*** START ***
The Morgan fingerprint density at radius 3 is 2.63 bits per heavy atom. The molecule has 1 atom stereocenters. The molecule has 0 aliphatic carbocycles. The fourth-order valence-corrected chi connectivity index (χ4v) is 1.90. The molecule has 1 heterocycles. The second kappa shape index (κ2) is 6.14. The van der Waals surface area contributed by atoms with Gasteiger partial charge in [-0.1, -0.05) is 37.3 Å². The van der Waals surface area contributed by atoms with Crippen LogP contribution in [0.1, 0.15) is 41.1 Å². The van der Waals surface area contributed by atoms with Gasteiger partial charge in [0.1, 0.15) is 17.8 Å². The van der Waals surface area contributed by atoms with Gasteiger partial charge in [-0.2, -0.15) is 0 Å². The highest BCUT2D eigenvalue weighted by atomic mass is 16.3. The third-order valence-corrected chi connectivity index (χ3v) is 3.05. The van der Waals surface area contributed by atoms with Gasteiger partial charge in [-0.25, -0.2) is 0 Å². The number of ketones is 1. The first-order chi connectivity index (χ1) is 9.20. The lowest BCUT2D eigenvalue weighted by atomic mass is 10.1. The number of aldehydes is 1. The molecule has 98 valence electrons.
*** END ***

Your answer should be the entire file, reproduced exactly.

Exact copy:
The Morgan fingerprint density at radius 3 is 2.63 bits per heavy atom. The molecule has 1 atom stereocenters. The molecule has 0 aliphatic carbocycles. The fourth-order valence-corrected chi connectivity index (χ4v) is 1.90. The molecule has 1 heterocycles. The second kappa shape index (κ2) is 6.14. The van der Waals surface area contributed by atoms with Gasteiger partial charge in [-0.1, -0.05) is 37.3 Å². The van der Waals surface area contributed by atoms with Crippen LogP contribution in [0.1, 0.15) is 41.1 Å². The van der Waals surface area contributed by atoms with Gasteiger partial charge in [0.1, 0.15) is 17.8 Å². The van der Waals surface area contributed by atoms with Gasteiger partial charge in [-0.2, -0.15) is 0 Å². The highest BCUT2D eigenvalue weighted by atomic mass is 16.3. The third-order valence-corrected chi connectivity index (χ3v) is 3.05. The van der Waals surface area contributed by atoms with Gasteiger partial charge in [-0.25, -0.2) is 0 Å². The number of ketones is 1. The first-order chi connectivity index (χ1) is 9.20. The lowest BCUT2D eigenvalue weighted by atomic mass is 10.1. The number of aldehydes is 1. The molecule has 98 valence electrons.